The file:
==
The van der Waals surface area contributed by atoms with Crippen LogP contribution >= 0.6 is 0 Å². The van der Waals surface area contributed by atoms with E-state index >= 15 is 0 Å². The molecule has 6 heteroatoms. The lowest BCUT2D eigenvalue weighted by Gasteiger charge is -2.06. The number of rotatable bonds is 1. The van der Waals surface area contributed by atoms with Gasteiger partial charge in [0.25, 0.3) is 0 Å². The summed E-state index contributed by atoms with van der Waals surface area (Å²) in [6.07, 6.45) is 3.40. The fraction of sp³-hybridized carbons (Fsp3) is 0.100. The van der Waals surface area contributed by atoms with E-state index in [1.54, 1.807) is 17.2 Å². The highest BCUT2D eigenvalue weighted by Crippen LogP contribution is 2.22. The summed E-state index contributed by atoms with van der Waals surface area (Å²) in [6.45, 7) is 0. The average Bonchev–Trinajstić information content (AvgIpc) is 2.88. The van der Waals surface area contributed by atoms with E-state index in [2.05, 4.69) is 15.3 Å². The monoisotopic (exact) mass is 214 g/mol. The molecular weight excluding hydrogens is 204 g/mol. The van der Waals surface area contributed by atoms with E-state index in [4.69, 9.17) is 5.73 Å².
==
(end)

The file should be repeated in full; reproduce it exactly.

The van der Waals surface area contributed by atoms with Crippen LogP contribution >= 0.6 is 0 Å². The van der Waals surface area contributed by atoms with E-state index >= 15 is 0 Å². The molecule has 6 heteroatoms. The lowest BCUT2D eigenvalue weighted by Gasteiger charge is -2.06. The number of rotatable bonds is 1. The van der Waals surface area contributed by atoms with Gasteiger partial charge in [0.25, 0.3) is 0 Å². The summed E-state index contributed by atoms with van der Waals surface area (Å²) in [6.07, 6.45) is 3.40. The fraction of sp³-hybridized carbons (Fsp3) is 0.100. The van der Waals surface area contributed by atoms with E-state index in [1.54, 1.807) is 17.2 Å². The highest BCUT2D eigenvalue weighted by Crippen LogP contribution is 2.22. The summed E-state index contributed by atoms with van der Waals surface area (Å²) in [6.45, 7) is 0. The average Bonchev–Trinajstić information content (AvgIpc) is 2.88. The van der Waals surface area contributed by atoms with E-state index in [2.05, 4.69) is 15.3 Å². The monoisotopic (exact) mass is 214 g/mol. The molecular weight excluding hydrogens is 204 g/mol. The van der Waals surface area contributed by atoms with E-state index in [4.69, 9.17) is 5.73 Å².